In February 2019, the McGill Chapter students to the Quebec branch of the Canadian Bar Association welcomed IMK’s Me Eleni Yiannakis, Me Jean-Michel Boudreau and Me Mouna Aber on a bilingual panel titled “Class Action Litigation: Learning from the Experts at IMK.”
In 1978, Quebec became the first province in Canada to enact legislation recognizing class actions as a procedural option. A class action, as recognized in Article 571 of Quebec’s Code of Civil Procedure (CCP), is a legal action that allows a person to bring a case to court on behalf of a defined group of people who have the same problem. Also in 1978, as a response to the high-risk nature and significant upfront investment of contingency fee arrangements typical of class action litigation, the Quebec government established the Fonds d’aide. The Fonds d’aide is a public body that provides financial assistance and legal information to individuals wishing to institute a class action.
In Quebec, the Superior Court authorizes proposed claims by ensuring that they meet four conditions listed in Article 575 CCP. The authorization test is used by judges as a filtering mechanism meant to ensure that proposed claims are not frivolous or untenable. The test specifically looks at whether: (i) the claims of the members raise identical, similar or related questions of law or fact; (ii) the facts alleged seem to justify the conclusions sought; (iii) the composition of the class makes joinder difficult or impracticable; and (iv) the proposed representative is in a position to properly represent the members of the class. Decisions by the Supreme Court of Canada, particularly in Vivendi Canada Inc. v. Dell’Aniello (2014) and in Infineon Technologies AG v. Option consommateurs (2013), have set an overall low threshold for the test. The increasingly low threshold to obtain authorization is the primary reason Quebec has earned the reputation of being a class action haven.
Over the past decade, and especially after Vivendi and Infineon, the number of class actions filed in Quebec annually has doubled. The Quebec Court of Appeal in Charles c. Boiron Canada inc. (2016) and Sibiga c. Fido Solutions inc. (2016) confirmed the idea that judges have little discretion to refuse authorization. In 2018, as a result of the lenient approach and the increasing number of applications for authorization, the Superior Court developed a Class Action Chamber composed of a team of eleven judges who hear all applications for authorization. The purpose of the Class Action Chamber is to make the procedure more formalized and efficient.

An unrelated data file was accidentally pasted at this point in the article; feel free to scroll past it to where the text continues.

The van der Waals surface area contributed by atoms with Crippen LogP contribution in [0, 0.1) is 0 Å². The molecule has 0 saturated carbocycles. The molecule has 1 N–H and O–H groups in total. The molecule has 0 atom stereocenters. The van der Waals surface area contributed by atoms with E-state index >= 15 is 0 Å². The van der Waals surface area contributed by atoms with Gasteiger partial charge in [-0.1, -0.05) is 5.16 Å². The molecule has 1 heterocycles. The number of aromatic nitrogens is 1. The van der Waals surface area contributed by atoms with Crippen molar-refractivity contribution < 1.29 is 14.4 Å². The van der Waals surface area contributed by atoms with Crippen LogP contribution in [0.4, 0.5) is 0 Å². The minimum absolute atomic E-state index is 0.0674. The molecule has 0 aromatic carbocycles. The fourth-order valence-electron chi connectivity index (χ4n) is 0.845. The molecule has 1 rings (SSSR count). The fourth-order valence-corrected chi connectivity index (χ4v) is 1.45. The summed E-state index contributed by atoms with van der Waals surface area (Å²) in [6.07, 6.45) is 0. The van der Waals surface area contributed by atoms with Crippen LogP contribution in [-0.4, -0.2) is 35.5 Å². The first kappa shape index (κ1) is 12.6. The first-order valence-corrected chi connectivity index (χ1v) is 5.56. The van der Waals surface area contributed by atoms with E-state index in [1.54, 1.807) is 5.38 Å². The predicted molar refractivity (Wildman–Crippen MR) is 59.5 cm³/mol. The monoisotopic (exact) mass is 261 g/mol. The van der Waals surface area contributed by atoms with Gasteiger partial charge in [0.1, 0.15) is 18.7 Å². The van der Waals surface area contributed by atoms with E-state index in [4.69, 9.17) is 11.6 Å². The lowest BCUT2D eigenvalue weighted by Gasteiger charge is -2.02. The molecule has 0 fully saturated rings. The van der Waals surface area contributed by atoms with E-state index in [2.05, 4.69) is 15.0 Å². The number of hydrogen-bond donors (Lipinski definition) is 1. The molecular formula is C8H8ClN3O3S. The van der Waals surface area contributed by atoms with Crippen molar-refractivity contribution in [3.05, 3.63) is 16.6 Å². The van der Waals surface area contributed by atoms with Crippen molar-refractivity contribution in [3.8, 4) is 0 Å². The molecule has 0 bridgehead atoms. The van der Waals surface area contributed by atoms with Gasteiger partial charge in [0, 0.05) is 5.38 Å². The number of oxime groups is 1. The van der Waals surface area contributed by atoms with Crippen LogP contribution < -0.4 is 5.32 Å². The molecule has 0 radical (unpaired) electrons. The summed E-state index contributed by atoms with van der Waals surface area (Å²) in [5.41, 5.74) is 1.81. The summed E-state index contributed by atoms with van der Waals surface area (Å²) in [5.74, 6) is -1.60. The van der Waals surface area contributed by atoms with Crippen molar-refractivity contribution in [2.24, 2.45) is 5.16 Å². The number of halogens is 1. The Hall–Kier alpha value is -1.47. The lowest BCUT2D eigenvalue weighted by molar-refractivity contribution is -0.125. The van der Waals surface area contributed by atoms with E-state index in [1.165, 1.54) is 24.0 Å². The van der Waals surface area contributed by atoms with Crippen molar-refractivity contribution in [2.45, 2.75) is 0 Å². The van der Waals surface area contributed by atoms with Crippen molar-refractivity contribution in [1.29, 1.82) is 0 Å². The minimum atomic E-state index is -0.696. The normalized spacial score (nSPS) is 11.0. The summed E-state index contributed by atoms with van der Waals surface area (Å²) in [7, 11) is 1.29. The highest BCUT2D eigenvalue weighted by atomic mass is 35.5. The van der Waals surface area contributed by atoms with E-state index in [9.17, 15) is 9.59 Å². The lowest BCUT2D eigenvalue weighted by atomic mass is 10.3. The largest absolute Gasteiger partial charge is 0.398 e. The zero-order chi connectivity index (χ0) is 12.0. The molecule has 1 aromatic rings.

Class actions are recognized as contributing to three social functions: (i) deterring and modifying unlawful behavior by actual and potential wrongdoers, (ii) providing greater access to justice; and (iii) enhancing judicial economy. While some class actions have the potential to provide real societal benefits by offering truth and compensation, others may be relatively de minimis. One notable example that demonstrates the potential of class actions for widespread social good is the LGBT Purge case. The LGBT Purge refers to the Canadian government's systematic campaign between the 1950s and 1990s to investigated, discriminate and purge homosexuals, and those suspected of being homosexual, from the Canadian Armed Forces, the Department of National Defence, and other public service positions. The apology from Prime Minister Justin Trudeau on behalf of the federal government of Canada, combined with the $145 million settlement, demonstrates the extent to which a class action may have a positive and wide-reaching social function. However, the court has also authorized rather inconsequential class actions, such as one brought by a customer against Sunwing Vacations on behalf of all Quebec consumers alleging misleading marketing practices after the company served him sparkling wine in a plastic cup as opposed to champagne in a glass.
Not every class action carries the significance of the LGBT Purge case, yet they remain an essential procedural tool and have been widely welcomed by the Quebec judiciary. The extensive, inclusive and powerful reach of class action lawsuits make them a modern success in Quebec litigation.